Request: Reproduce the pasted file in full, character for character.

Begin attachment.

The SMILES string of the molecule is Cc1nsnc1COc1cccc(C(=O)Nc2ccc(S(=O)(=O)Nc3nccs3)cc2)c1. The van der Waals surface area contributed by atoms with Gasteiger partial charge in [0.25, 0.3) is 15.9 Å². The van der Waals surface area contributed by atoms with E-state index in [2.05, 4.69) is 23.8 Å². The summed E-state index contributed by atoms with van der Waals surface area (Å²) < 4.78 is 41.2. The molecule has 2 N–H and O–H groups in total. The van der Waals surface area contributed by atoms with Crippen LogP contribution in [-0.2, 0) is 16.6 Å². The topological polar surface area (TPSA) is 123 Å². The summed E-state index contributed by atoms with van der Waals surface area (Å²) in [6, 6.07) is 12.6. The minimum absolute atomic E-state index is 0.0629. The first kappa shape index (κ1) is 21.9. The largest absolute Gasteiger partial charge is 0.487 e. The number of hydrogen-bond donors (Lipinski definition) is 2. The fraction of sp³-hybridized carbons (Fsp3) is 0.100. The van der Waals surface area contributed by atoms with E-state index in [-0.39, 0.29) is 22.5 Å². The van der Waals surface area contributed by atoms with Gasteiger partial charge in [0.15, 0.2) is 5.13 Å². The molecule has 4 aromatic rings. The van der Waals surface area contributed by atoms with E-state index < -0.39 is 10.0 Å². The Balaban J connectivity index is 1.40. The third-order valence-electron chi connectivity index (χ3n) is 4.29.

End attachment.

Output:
The SMILES string of the molecule is Cc1nsnc1COc1cccc(C(=O)Nc2ccc(S(=O)(=O)Nc3nccs3)cc2)c1. The van der Waals surface area contributed by atoms with Gasteiger partial charge in [0.25, 0.3) is 15.9 Å². The van der Waals surface area contributed by atoms with E-state index in [2.05, 4.69) is 23.8 Å². The summed E-state index contributed by atoms with van der Waals surface area (Å²) < 4.78 is 41.2. The molecule has 2 N–H and O–H groups in total. The van der Waals surface area contributed by atoms with Crippen LogP contribution in [-0.2, 0) is 16.6 Å². The topological polar surface area (TPSA) is 123 Å². The summed E-state index contributed by atoms with van der Waals surface area (Å²) in [6, 6.07) is 12.6. The minimum absolute atomic E-state index is 0.0629. The first kappa shape index (κ1) is 21.9. The largest absolute Gasteiger partial charge is 0.487 e. The number of hydrogen-bond donors (Lipinski definition) is 2. The fraction of sp³-hybridized carbons (Fsp3) is 0.100. The van der Waals surface area contributed by atoms with E-state index in [-0.39, 0.29) is 22.5 Å². The van der Waals surface area contributed by atoms with Gasteiger partial charge in [0.15, 0.2) is 5.13 Å². The molecule has 4 aromatic rings. The van der Waals surface area contributed by atoms with E-state index < -0.39 is 10.0 Å². The Balaban J connectivity index is 1.40. The third-order valence-electron chi connectivity index (χ3n) is 4.29.